The city resisted through the years the attacks of its powerful neighbors, also going through various stages of vassalage until 587 BC. n. and. during the reign of the last king of Judah, Zedekiah, when it was conquered and razed by King Nebuchadnezzar II. The kingdom of Judah became a province of the Babylonian Empire (or Chaldean Empire) and the majority of the Jewish ruling class would be sent into exile in Babylon.
In the year 537 a. n. and. the Persian king Cyrus II the Great conquered the Babylonian Empire and allowed the return of the deported Jewish communities to the province of Judah; They returned to Jerusalem and rebuilt the city and Solomon’s Temple.
In 332 a. n. and. Alexander the Great conquered the Persian Empire and the city did not suffer destruction. Upon the death of Alexander, Judah (or Judea) and Jerusalem became part of the Seleucid Empire, which in turn would be annexed to the Roman Empire in 64 BC. n. and. by the Roman general Cneo Pompeyo Magno, after defeating said Empire. Jerusalem suffered the Roman siege and conquest, with its annexation to the Empire.
The year 21 a. n. and. King Herod the Great restored the city and the Temple, a part called the Wailing Wall still standing, of great importance in the Jewish religion.
The city of Jerusalem was recovered during the mandate of General Marco Vipsanio Agrippa, who ordered the construction of a new wall called the Third Wall, remaining the city under the administration of a religious elite, the Hasmoneans, when a Jewish revolt occurred that again involved the Roman siege of Jerusalem, and the taking and destruction of the city in the year 70 carried out by the Roman general Tito Flavio Vespasiano.
From about the year 33 there was a growing Christian church in Jerusalem, where the so-called Council of Jerusalem was also celebrated around the year 49.
In the year 66 a revolt of the Jews took place that supposed the siege and the taking of the city by the emperor Titus in the year 70, together with the second destruction of the Temple of Jerusalem. Hadrian’s reconstruction project as a completely Roman city (Aelia Capitolina) involved a new revolt of the Jews between 132 and 135 (the Bar Kochba Rebellion), thus beginning the definitive Jewish “diaspora”.
Around the year 135, Emperor Hadrian decided to rebuild the city with the name of Aelia Capitolina, which caused a new revolt among the Jews, which ended in 135 with the Roman victory and the expulsion and exile of most of the Jewish people. known as the Diaspora. The territory of Judea became the Roman province of Syria Palestine or Palestine.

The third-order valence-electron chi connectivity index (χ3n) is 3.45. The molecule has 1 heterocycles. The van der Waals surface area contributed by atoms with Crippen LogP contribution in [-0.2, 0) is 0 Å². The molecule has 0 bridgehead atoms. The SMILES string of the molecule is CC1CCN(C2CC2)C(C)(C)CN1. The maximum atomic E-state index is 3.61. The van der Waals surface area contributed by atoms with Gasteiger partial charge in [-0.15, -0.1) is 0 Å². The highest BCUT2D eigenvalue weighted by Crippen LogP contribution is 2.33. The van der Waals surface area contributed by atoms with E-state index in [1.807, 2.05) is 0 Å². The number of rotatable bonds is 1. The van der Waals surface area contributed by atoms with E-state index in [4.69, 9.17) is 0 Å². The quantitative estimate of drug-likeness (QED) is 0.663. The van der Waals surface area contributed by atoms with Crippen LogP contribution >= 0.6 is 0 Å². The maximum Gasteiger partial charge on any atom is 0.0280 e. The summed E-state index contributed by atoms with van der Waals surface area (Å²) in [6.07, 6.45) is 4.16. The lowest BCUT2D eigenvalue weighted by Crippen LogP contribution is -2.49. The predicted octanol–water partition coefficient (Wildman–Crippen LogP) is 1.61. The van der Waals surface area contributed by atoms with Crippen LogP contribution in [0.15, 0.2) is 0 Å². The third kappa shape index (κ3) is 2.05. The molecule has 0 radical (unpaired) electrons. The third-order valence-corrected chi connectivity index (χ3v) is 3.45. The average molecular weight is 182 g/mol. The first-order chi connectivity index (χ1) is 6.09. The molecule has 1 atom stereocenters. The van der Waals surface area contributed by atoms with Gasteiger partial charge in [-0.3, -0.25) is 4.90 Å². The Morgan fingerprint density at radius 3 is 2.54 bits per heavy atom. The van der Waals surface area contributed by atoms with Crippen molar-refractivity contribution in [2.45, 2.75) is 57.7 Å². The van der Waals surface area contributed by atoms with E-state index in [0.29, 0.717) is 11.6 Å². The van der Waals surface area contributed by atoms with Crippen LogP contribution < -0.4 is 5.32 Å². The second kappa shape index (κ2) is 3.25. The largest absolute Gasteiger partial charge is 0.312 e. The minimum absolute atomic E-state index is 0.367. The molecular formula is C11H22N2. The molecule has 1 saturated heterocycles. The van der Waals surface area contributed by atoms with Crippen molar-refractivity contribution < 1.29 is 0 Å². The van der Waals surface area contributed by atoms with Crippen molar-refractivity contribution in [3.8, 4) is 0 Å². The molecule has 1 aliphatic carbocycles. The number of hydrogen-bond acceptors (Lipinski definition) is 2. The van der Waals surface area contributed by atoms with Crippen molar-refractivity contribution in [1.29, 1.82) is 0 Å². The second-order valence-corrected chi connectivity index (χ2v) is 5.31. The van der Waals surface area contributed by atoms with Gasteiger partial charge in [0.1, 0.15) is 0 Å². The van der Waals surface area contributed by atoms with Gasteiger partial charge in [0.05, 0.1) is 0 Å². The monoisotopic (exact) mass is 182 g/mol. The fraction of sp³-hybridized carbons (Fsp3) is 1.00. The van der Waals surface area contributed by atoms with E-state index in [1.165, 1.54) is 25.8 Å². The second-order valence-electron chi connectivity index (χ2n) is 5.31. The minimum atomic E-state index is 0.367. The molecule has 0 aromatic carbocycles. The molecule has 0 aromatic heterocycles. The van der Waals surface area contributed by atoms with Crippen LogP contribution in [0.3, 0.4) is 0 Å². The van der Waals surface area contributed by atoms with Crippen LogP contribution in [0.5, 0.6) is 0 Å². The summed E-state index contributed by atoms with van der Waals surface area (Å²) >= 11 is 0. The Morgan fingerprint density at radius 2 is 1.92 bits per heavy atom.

The fate of Jerusalem continued to be linked to successive conquests and conflicts, forming part of the Eastern Roman Empire or Byzantine Empire, within which it was one of the four places of doctrinal religious importance of Christianity, along with Constantinople, Antioch and Alexandria.
In the year 326, the Emperor Constantine I the Great ordered to build the Church of the Holy Sepulcher, which became one of the main religious sites of Christianity.
In 614 the Sassanid Empire conquered the city, ruling it until 638, being displaced by the Muslim expansion that occupied the city, incorporating it into the Umayyad Caliphate of Damascus, the Abbasid Caliphate and the Ottoman Empire successively.
Between the years 687 and 691 the Dome of the Rock was built. In 710 the Al-Aqsa Mosque was completed. Both temples are important religious points of the Muslim religion.
In 1095 Pope Urban II preached at the Council of Clermont (France) the First Crusade, aimed at conquering Jerusalem from the Muslims. The French aristocrat Godofredo de Bouillon achieved this task and after carrying out a massacre he conquered the city and created the Kingdom of Jerusalem, of which his brother Baudouin I was the first representative with the title of “King of Jerusalem.” During the following years, the presence of the Christian military orders was intermittent in the city, alternated with the presence of Muslim troops, among which Saladin stood out, who besieged and definitively conquered the city in 1244.
The walls of Jerusalem were destroyed and rebuilt many times. The current walls were erected in 1538 by the Ottoman Sultan Suleiman the Magnificent and continued under Ottoman rule until the end of the First World War (1914-1918).
The walls have an approximate extension of 4.5 km and their height varies between 5 and 15 m, with a thickness of 3 m. They have 43 watchtowers and 11 gates, of which only 7 are open.